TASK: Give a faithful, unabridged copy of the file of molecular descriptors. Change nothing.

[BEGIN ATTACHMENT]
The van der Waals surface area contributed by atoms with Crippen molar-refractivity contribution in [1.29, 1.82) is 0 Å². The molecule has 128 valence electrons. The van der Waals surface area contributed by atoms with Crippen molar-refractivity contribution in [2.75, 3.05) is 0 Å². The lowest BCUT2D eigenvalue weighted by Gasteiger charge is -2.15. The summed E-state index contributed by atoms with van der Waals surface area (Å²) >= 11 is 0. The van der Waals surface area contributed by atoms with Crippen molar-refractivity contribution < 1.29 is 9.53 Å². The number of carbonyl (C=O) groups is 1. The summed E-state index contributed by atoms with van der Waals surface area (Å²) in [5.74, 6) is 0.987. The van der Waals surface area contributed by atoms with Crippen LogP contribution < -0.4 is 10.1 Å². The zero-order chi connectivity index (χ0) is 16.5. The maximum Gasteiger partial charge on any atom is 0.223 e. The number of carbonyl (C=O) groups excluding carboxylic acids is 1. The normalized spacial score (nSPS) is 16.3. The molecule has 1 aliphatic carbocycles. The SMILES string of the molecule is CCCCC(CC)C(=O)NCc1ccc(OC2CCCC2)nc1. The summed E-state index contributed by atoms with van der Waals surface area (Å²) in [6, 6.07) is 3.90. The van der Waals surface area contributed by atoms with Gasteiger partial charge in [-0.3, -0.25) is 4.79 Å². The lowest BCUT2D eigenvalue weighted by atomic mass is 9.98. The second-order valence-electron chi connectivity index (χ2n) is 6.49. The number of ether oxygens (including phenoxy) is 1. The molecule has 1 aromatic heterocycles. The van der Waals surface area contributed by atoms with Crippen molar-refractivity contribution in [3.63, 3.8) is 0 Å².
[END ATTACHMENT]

The van der Waals surface area contributed by atoms with Crippen molar-refractivity contribution in [1.29, 1.82) is 0 Å². The molecule has 128 valence electrons. The van der Waals surface area contributed by atoms with Crippen molar-refractivity contribution in [2.75, 3.05) is 0 Å². The lowest BCUT2D eigenvalue weighted by Gasteiger charge is -2.15. The summed E-state index contributed by atoms with van der Waals surface area (Å²) >= 11 is 0. The van der Waals surface area contributed by atoms with Crippen molar-refractivity contribution < 1.29 is 9.53 Å². The number of carbonyl (C=O) groups is 1. The summed E-state index contributed by atoms with van der Waals surface area (Å²) in [5.74, 6) is 0.987. The van der Waals surface area contributed by atoms with Crippen LogP contribution < -0.4 is 10.1 Å². The zero-order chi connectivity index (χ0) is 16.5. The maximum Gasteiger partial charge on any atom is 0.223 e. The number of carbonyl (C=O) groups excluding carboxylic acids is 1. The normalized spacial score (nSPS) is 16.3. The molecule has 1 aliphatic carbocycles. The SMILES string of the molecule is CCCCC(CC)C(=O)NCc1ccc(OC2CCCC2)nc1. The summed E-state index contributed by atoms with van der Waals surface area (Å²) in [6, 6.07) is 3.90. The van der Waals surface area contributed by atoms with Gasteiger partial charge in [-0.3, -0.25) is 4.79 Å². The lowest BCUT2D eigenvalue weighted by atomic mass is 9.98. The second-order valence-electron chi connectivity index (χ2n) is 6.49. The number of ether oxygens (including phenoxy) is 1. The molecule has 1 aromatic heterocycles. The van der Waals surface area contributed by atoms with Crippen molar-refractivity contribution in [3.63, 3.8) is 0 Å².